For all its culture and street life, Mexico City had become too loud and oppressive. The patterns had become too familiar. The bureaucracy too demanding.
Author: ChannelE2E blogger and resident musician Ty Trumbull
And so I decided to pick up shop and move to the Yucatan Peninsula. The fact that I’d been dating a girl in Playa del Carmen for a few months and that other friends had recently moved to the area made the decision easier. It was hard to walk away from the life and friendships I’d built over my four years in Mexico City, but a change was needed.
I had decided to drive. It was 20 hours from Mexico City to Playa del Carmen, but after doing the math it seemed like driving with my dog and all my things would be cheaper than shipping my belongings and putting my canine friend on an airplane. Plus, I was convinced that the experience would not be a positive one for my pooch.
I’d had my wallet stolen a few months prior, but I was fairly confident I’d have my replacement license in time. That turned out to not be the case. Governmental bureaucracy was apparently not the lone property of the Mexican government, and Ontario Services (the provincial body that oversees driver’s licenses and the like) informed me that my license would not be ready in time to make the journey.
“…You just don’t know how to *hold* the reservation.”
So, after scouring the Internet for a cheap plane ticket, my girlfriend flew into Mexico City in order to drive me, my dog, and my possessions to Playa del Carmen. The next set-back came when we arrived at the rental office to find the car we reserved was no longer available. After more than an hour of haggling, arguing, and quite possibly bribing someone (I will never confirm nor deny!), we finally had ourselves a 12-seater passenger van. Whatever guilt I had toward the fact that my girlfriend would have to drive the whole twenty hours quickly vanished when I saw her 5-foot-nothing frame climb into the driver’s seat of the giant vehicle. Her face, barely able to see over the steering wheel, was a picture of stoicism and determination while I quietly giggled at the image and took discrete pictures on my phone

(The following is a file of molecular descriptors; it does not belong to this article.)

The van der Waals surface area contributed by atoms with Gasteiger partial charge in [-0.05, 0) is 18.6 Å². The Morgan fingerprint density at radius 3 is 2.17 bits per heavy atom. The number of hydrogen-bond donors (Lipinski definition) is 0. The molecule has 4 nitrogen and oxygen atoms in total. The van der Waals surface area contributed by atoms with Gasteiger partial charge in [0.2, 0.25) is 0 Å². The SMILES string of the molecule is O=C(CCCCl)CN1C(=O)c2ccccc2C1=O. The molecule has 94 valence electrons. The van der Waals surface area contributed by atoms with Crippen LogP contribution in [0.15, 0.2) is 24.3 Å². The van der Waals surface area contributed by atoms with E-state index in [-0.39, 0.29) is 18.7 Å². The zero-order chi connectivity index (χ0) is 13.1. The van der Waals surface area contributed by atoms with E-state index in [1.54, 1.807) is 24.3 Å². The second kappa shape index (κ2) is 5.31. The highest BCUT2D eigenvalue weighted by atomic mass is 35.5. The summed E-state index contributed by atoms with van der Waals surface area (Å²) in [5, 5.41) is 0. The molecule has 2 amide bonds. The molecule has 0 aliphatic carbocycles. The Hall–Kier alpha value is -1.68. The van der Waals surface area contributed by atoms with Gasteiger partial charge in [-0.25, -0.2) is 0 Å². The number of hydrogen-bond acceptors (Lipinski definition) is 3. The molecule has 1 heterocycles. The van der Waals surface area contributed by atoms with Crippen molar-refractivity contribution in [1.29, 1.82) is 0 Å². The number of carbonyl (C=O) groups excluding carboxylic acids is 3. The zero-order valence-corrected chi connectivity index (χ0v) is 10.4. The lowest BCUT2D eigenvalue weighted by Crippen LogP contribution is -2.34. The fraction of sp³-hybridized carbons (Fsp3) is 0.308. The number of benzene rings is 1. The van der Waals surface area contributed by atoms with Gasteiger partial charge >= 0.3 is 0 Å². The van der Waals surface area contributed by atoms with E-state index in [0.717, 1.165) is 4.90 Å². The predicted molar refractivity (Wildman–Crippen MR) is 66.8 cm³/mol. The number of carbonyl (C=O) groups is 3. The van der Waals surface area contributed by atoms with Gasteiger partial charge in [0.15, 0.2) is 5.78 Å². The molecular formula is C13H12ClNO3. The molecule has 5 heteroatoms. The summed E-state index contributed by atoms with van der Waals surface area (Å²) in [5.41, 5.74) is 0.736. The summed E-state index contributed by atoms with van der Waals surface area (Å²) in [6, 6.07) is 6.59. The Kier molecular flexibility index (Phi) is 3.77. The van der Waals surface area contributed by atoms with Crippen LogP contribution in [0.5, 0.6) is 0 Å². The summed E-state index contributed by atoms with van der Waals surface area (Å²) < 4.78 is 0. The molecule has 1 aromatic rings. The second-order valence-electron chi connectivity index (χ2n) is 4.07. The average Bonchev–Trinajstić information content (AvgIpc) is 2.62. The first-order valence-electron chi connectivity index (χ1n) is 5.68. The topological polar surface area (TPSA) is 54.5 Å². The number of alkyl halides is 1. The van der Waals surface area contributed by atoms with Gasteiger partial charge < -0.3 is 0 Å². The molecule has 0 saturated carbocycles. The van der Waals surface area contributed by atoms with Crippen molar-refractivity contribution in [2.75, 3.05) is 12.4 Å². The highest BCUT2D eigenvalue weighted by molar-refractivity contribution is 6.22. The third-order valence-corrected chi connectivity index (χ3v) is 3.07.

I loaded up the van that night and the next morning we were off. The journey provided us with some of the most diverse views I’ve ever seen. We passed the city of Puebla, which two years previous was the epicenter of the terrible earthquake that shook buildings into the streets of Mexico City. We spent the night in a loud and sketchy city called Villahermosa that seemed overrun with bordellos and discount electronics stores. (That city made us so uneasy that, after a quick walk, we quickly retired to our hotel room and ordered cheap take out.) We saw mountain roads that looked like something out of Jurassic Park as we crossed Veracruz and descended toward the Atlantic ocean.
We began one day wearing hoodies and pants and when we eventually stopped for gas, we stepped out of the van into a wave of humidity. Even though we weren’t given the luxury of taking our time – Karla had to work Monday morning – the trip was a perfect example of the diverse and natural beauty that Mexico has to offer.
Present Day Update
It’s been just under a month since I put down roots in this odd beach town. It overflows with drunk tourists, bad electronic music, and humidity. But tucked back in the jungle where we live, removed from the noise and hustle of the main tourist drags, there’s a quiet beauty.
I’ve never been one for beaches. I prefer pants to shorts and shoes to sandals. I like a cool breeze more than the hot sun and, forced to choose, I’ll take angry punk rock over laid back reggae any day. But I’m enjoying stepping out of my comfort zone. We’ve already found glimpses of meaningful culture tucked into the less-traveled corridors of this town. I’m excited to find more.
Ty Trumbull, from his base in Mexico, covers the entrepreneur’s journey, M&A and business continuity for ChannelE2E. On the occasional Tuesday or so, he offers views about his adopted hometown — his personal Dispatches from Mexico City. Oh, but sometimes he pops up in his home nation of Canada.